In its 12th annual State of the Industry report, presented last week during the Miami International Boat Show, The Sailing Company outlined the industry’s challenges and opportunities in 2012.
Although there are “tough waters still ahead,” with election-year doldrums, an uncertain jobs outlook and other issues plaguing the U.S. economy, sailing participation remains strong, chartering remains strong for nurturing new buyers and consumer confidence is on the rise, the report said.
Some highlights of this year’s report include:
• Sailboat production in North America was down 3 percent in 2011 compared to 2010. The report says 6,322 boats were produced, down 170 from the year before.
• The recession has had a significant impact on sailboat builders in North America; the number of builders declined from 146 to 113 between 2005 and 2011.
• The two size segments that saw growth were boats 12 to 19 feet and 30 to 35 feet, both of which were up 11 percent.
• The largest boats were one of the hardest-hit segments; boats 46 feet and up were off 36 percent.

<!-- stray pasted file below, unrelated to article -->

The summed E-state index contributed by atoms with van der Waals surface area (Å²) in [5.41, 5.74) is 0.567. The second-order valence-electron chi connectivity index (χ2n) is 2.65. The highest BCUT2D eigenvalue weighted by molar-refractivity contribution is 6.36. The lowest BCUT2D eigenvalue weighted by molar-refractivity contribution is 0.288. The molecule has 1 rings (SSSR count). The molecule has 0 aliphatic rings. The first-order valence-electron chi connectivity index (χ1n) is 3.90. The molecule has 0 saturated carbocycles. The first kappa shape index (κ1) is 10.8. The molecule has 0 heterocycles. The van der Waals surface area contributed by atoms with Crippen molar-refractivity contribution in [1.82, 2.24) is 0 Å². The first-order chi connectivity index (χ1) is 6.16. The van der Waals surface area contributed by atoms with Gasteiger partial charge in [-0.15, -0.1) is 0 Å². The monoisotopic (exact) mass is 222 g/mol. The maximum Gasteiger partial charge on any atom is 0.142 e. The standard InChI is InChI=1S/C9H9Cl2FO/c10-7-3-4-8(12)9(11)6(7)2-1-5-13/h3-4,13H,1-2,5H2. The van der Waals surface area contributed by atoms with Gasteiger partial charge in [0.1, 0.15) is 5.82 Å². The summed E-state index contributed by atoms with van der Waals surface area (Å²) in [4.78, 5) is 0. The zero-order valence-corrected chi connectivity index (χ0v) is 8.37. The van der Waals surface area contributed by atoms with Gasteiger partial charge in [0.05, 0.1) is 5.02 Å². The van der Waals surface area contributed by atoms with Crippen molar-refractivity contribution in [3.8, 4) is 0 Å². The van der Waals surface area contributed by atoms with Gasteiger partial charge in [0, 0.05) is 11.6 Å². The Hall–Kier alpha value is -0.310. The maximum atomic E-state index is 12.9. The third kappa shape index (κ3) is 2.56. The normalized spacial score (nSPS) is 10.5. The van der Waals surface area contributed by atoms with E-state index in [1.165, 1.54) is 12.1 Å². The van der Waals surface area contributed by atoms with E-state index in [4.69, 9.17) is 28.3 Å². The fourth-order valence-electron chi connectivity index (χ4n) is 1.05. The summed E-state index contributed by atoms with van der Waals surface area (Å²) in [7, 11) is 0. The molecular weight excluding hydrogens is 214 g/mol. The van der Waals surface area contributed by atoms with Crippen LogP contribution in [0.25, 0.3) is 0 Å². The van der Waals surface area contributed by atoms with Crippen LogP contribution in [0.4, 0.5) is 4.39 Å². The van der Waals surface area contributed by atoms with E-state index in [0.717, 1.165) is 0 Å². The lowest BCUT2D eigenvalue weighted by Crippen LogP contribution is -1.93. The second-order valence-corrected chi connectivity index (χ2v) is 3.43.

• Imports were up strongly, 32 percent from 2010, up to 251 units over 20 feet.
• After a poor showing in 2010, multihull imports were also up dramatically in 2011, representing 48 percent of all imports.
• Bareboat charters booked out of North American source markets were down slightly, off 6 percent, to 17,869 weeks. The overall decline came from the winter season and Caribbean destinations; the summer season and North American destinations fared better.
• Twenty percent of the sailboats built in North America in 2011 were for export.
• Sailboat builders are optimistic about 2012, predicting 14 percent growth, mostly in the 20- to 35-foot category.